Keyboard of the future: Skinput

Imagine turning your arm and fingers into an instrument that can control your computer.  Imagine that you can just tap away at your wrist, palm forearm and see the icons of your media player whizz by.

SciFi? Not according to Chris Harrison (Carnegie Mellon University), Desney Tan and Dan Morris (Microsoft Research), who have developed a working prototype of a system called Skinput that does just that, essentially by turning a person’s hand and forearm into a keyboard and screen.
Using Skinput, you basically tap with your fingers on your forearm and control the actions of say, your iPhone.  Add a pico-projector into the mix and you can display an image of a digital keyboard on your arm, allowing you to send text messages without pulling your phone out of your pocket.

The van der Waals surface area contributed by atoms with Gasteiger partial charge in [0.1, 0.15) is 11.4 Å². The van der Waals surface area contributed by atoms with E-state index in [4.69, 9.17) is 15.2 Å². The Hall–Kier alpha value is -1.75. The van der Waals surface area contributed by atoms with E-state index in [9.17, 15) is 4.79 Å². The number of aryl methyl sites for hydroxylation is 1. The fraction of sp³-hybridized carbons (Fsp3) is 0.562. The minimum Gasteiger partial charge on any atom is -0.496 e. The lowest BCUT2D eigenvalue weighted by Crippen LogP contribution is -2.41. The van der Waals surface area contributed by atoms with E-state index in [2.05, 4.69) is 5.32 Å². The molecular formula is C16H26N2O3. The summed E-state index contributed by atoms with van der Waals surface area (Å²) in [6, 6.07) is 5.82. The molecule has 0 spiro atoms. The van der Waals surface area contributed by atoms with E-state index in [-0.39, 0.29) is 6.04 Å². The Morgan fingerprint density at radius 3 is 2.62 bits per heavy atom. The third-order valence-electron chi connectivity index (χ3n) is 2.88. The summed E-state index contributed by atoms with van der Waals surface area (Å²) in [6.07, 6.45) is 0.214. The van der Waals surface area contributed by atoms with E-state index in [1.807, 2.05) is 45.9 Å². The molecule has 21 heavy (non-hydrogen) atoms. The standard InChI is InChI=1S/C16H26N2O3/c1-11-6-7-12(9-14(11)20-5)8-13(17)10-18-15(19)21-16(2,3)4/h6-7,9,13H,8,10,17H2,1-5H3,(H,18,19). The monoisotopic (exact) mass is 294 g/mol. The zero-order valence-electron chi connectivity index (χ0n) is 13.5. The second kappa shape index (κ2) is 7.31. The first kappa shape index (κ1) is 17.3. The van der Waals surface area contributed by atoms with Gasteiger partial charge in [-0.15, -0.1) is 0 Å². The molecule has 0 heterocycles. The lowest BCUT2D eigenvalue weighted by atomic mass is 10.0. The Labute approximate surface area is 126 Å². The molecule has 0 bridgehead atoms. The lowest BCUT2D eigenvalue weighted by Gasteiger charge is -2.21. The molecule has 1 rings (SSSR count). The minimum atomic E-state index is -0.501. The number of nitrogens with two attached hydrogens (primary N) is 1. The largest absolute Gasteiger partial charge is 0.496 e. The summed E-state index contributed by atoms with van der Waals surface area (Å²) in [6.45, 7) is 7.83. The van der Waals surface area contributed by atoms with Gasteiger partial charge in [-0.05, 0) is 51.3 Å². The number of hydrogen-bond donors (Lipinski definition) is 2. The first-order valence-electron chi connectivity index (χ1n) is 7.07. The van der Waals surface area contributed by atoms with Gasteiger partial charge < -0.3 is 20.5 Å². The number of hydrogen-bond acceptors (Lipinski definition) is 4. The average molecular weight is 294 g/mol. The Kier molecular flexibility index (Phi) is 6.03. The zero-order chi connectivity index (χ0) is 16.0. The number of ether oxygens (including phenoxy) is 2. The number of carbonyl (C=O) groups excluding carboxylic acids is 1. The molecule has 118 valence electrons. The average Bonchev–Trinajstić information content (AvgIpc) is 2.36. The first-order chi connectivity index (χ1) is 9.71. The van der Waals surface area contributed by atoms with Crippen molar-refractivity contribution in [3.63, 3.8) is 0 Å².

It won’t be in a computer store near you for the next, say two to seven years or so, as a lot of research and development still has to take place: the sensors need to get more accurate and the whole mechanics to transfer the tapping vibrations into commands need to be extended.  Nevertheless, in a recent 13-person trial in Seattle, Washington, Skinput was found to be 96% accurate.  But that test only used five buttons.

So in a few years time, with Skinput, computing is always available: A person might walk toward their home, tap their palm to unlock the door and then tap some virtual buttons on their arms to turn on the TV and start flipping through channels.

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